Japan-France bilateral partnership: what future direction for strategic and non-traditional security cooperation?

Japan’s Crown Prince Naruhito, speaks with French President Emmanuel Macron during a meeting at the Chateau de Versailles. Source: Ludovic Marin/Pool via AP

The nature of the relationship between France and Japan has historically been centered on economic engagement. France is the second largest destination for Japanese direct investment in Europe and Japan is the largest Asian investor in France. The construction of these strong commercial exchanges have been in large parts the resultant of President Jacques Chirac’s driving diplomatic engagement with Japan – the former French President was a notable fan of sumo and Japanese art. Over the past decade, however, the bilateral relationship has grown in leap and bounds, focusing more on strategic ties, most notably since François Hollande’s state visit to Japan in 2013. This dynamic has arisen from both powers desire to preserve international rules and norms amidst the expansionist projection of authoritarian powers on the international scene. 

Both France and Japan have notably been at the forefront of aggressive military and diplomatic practices of the Chinese Communist Party (CCP). At the height of the COVID-19 pandemic, CCP delegates penned abrasive false statements about the Macron government’s mishandling of the health crisis; across the East China Sea, Chinese warships approached Japanese territorial waters off the Senkaku Islands 18 times in 2021. Against these challenges, during the last Foreign and Defense Ministers meeting (2+2), France and Japan emphasized the importance of enhancing bilateral cooperation in the Indo-Pacific. It remains unclear, however what the strengthening of bilateral ties mean in practical terms. Nonetheless, with the Indo-Pacific strategies of both powers committed to upholding the existing security and economic order, there is room for continued, practical and ambitious bilateral cooperation.

At the maritime level

With the recent French presidential election offering Emmanuel Macron another five years in office, there is an opportunity for Japan and France to leverage maritime cooperation. At the last two-plus-two talks, both countries recognized the deteriorating security environment in the East and South China Seas. Over the past year, French and Japanese maritime forces were actively involved in maritime security exercises: in April French and Japanese frigates conducted naval drills in the South China Sea; in May their navies participated in “Arc-21” exercises off the coast of Kagoshima, Japan. To further strengthen maritime interoperability and engagement, it is critical that France engages in existing institutional security frameworks in the Indo-Pacific, of which Japan is a member: accession to the Quadrilateral Security Dialogue (Quad) would allow the Elysée to strengthen its strategic cooperation with Japan against the common challenge of China, while maintaining varying levels of strategic autonomy, an important component of French strategic thinking.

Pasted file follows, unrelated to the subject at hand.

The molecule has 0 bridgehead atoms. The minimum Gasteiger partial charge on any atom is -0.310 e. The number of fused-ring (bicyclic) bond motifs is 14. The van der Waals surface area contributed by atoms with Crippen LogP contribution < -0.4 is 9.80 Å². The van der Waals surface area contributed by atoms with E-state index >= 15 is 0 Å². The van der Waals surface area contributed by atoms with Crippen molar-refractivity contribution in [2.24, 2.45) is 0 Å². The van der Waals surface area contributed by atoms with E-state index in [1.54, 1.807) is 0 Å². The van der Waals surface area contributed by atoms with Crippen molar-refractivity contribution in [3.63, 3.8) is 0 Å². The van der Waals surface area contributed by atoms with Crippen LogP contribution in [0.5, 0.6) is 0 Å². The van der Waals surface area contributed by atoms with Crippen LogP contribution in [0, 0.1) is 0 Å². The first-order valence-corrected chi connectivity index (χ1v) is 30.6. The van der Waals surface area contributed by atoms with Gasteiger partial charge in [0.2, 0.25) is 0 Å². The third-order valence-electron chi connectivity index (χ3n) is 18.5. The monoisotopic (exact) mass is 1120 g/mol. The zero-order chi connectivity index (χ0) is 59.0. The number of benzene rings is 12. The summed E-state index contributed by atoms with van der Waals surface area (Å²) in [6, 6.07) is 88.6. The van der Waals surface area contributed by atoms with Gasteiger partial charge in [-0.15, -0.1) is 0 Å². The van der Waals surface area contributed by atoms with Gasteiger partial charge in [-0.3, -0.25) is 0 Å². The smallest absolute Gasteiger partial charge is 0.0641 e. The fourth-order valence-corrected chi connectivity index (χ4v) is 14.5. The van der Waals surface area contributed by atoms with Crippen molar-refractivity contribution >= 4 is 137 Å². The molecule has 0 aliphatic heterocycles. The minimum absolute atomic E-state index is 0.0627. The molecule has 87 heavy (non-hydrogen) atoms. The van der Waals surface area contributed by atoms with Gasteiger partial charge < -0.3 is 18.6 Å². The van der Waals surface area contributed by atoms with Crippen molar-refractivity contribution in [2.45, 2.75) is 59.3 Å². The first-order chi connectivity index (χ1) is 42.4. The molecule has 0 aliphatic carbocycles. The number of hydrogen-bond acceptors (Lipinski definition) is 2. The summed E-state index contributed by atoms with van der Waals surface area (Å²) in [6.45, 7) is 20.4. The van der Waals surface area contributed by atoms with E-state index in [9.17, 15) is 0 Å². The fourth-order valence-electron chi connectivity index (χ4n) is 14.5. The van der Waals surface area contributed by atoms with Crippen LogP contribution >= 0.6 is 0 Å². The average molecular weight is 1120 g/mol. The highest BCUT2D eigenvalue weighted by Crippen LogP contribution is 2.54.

But why is France’s inclusion important in safeguarding the rules-based order? France is a resident power in the Indo-Pacific. In the Pacific: it maintains French Polynesia, Wallis and Futuna and New Caledonia – home to France’s largest military station in the region. With regard to the Indian Ocean, the republic is a significant player through its control of various islands, most notably Reunion and Mayotte. France’s series of dependencies in the Indian Ocean allows Paris to exercise control of an Exclusive Economic Zone that encompasses 2,650,013 km². This human and geography connection with the Indo-Pacific is complemented by a significant military presence: 8,000 soldiers and dozens of ships are pre-positioned across several bases. The state of affairs in the Indo-Pacific thus affect France precisely because France is a resident actor there, with strategic interests to maintain and defend if needed. China’s ongoing destabilization and coercion of maritime rules and norms is ultimately detrimental to French possessions in both oceans.   

Yet France’s membership of the Quad risks being undermined by the Elysée’s strained relations with the Australian government. The Macron government was caught off guard by Scott Morrison’s unceremonious termination of a $600 billion contract with French shipbuilder Naval Group and by the creation of the AUKUS alliance; prompting significant outrage from the head of the Quai d’Orsay, Jean Yves le Drian: “There was lies, there was duplicity, there was a major breach of trust”. French bitterness stems from the fact that the contract was a pillar of France’s defense commitment to the Indo-Pacific. Diplomacy will undoubtedly be critical to repairing diplomatic relations between Canberra and Paris. France has a vested interest in advancing hard power cooperation to safeguard the rules-based maritime order: this imperative is all the more important given that Beijing is working on a security agreement with Honiara, which could permit the setup of a Chinese military base just 1,584 kilometers from the French naval base of Pointe Chaleix. Japan, which heralds close ties with Australia and France, can play a central role in improving ties.